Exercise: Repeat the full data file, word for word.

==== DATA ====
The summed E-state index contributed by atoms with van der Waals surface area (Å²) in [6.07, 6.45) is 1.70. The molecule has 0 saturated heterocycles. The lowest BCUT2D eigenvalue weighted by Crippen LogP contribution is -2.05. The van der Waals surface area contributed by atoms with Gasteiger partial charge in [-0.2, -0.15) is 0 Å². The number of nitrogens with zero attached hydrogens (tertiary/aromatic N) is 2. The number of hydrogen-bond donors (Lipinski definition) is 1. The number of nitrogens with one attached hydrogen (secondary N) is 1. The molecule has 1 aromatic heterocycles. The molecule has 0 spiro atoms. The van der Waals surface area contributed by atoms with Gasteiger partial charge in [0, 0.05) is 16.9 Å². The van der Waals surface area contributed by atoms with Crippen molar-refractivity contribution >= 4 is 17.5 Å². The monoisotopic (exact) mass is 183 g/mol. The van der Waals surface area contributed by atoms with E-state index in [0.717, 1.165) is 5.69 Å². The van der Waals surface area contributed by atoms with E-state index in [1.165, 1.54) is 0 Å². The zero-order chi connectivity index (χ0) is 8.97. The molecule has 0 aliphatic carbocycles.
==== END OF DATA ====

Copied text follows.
The summed E-state index contributed by atoms with van der Waals surface area (Å²) in [6.07, 6.45) is 1.70. The molecule has 0 saturated heterocycles. The lowest BCUT2D eigenvalue weighted by Crippen LogP contribution is -2.05. The van der Waals surface area contributed by atoms with Gasteiger partial charge in [-0.2, -0.15) is 0 Å². The number of nitrogens with zero attached hydrogens (tertiary/aromatic N) is 2. The number of hydrogen-bond donors (Lipinski definition) is 1. The number of nitrogens with one attached hydrogen (secondary N) is 1. The molecule has 1 aromatic heterocycles. The molecule has 0 spiro atoms. The van der Waals surface area contributed by atoms with Gasteiger partial charge in [0, 0.05) is 16.9 Å². The van der Waals surface area contributed by atoms with Crippen molar-refractivity contribution >= 4 is 17.5 Å². The monoisotopic (exact) mass is 183 g/mol. The van der Waals surface area contributed by atoms with E-state index in [0.717, 1.165) is 5.69 Å². The van der Waals surface area contributed by atoms with E-state index in [1.165, 1.54) is 0 Å². The zero-order chi connectivity index (χ0) is 8.97. The molecule has 0 aliphatic carbocycles.